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This week we’re featuring the work of Johnson Ting, a Malaysian concept artist now based in New York. Johnson currently works for Project Triforce doing preproduction art and designing collectibles for AAA titles and teaches concept art classes while continuing to develop his main IP Neo Japan 2202.
Johnson took the time to answer questions and give some advice on improving your work and portfolio to get noticed in such a competitive industry.
What kind of training or practice did you do before you were able to get a job as a concept artist?
What do you think makes a good or bad portfolio?
This is really subjective but for me I’d usually suggest to my students to be as diversified as they can when they’re just starting out. They have to at least be good at the basics like anatomies, color and light, rendering techniques, etc. After you landed your first job, I’m sure most people would find out their strengths and start to work more in that direction while making sure to stay well rounded. There’s also the option of a more focused portfolio that highlight a specific area of design and those artworks reflect one’s knowledge of how the stuffs work, the functionality of the design and so on.
A bad portfolio is easier to define. Usually if a portfolio is riddled with artworks that have obvious issues with basics such as human anatomy or perspective, it’s usually considered a weaker portfolio since it shows the lack of knowledge in basics. Often it’s very easy to see through the tricks some beginner artists use to cover their mistakes. You can’t cheat and trick an art director that’s looking at your work, and you don’t want to! So I would recommend at least getting your technical skills to a level where you think you can present your artwork comfortably and are able to send the message across while at the same time making sure that level is at least comparable to current standards.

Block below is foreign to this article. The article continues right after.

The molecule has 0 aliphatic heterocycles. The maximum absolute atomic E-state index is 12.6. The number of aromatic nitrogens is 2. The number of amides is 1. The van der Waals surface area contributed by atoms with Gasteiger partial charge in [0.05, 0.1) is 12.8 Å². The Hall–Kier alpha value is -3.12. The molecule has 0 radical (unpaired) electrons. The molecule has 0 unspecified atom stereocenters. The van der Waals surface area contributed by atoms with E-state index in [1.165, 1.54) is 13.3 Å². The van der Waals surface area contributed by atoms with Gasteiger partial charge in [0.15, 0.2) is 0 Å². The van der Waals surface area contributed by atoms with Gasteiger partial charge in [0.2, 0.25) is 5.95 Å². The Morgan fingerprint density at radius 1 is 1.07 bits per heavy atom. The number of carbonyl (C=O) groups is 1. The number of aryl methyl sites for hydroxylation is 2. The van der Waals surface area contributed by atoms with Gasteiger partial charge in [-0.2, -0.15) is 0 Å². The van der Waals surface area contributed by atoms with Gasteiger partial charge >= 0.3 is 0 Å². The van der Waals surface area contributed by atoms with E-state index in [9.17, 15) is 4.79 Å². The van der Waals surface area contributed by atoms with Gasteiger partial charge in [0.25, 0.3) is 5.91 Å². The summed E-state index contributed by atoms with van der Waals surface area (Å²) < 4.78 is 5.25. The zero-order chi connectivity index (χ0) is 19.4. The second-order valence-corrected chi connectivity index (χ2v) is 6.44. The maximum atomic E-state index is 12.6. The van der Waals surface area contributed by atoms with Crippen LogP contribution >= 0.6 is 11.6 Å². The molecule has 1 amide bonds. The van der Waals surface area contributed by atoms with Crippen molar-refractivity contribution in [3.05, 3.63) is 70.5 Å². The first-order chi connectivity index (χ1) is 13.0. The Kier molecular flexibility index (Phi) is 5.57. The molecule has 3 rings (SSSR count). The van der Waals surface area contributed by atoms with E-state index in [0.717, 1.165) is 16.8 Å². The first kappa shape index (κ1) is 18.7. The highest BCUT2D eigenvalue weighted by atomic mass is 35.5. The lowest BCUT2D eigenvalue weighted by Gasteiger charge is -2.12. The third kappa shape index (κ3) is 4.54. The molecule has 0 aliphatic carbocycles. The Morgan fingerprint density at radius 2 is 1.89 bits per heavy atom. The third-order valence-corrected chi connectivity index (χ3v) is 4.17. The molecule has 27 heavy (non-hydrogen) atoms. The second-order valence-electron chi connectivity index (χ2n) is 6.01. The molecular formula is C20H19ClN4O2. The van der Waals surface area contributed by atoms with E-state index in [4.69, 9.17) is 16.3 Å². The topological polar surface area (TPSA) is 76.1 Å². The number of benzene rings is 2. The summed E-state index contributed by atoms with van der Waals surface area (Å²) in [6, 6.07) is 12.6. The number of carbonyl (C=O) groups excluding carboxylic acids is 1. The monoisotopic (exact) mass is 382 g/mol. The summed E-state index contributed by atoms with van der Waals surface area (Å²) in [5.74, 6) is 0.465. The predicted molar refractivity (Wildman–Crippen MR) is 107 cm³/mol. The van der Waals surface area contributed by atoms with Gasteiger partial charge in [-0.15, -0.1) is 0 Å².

Final advice for aspiring artists:
Making friends in the field is a must in my opinion. I strongly believe that artists should always look out for each other and knowledge should always be shared. Also, it is important to make sure that we enjoy what we do! Sometimes taking a break is extremely important to balance the mind and soul, so a few trips abroad is highly recommended to do some recharging. That’s why I think events such as IFCC, THU, IW, Promised Land etc are so worth going to, not only because you get to meet great people but also because you learn to see another artist’s point of view and refresh your mind. It’s extremely helpful in getting yourself motivated and inspired, so I’d say to try to attend events/workshops like these as often as you can.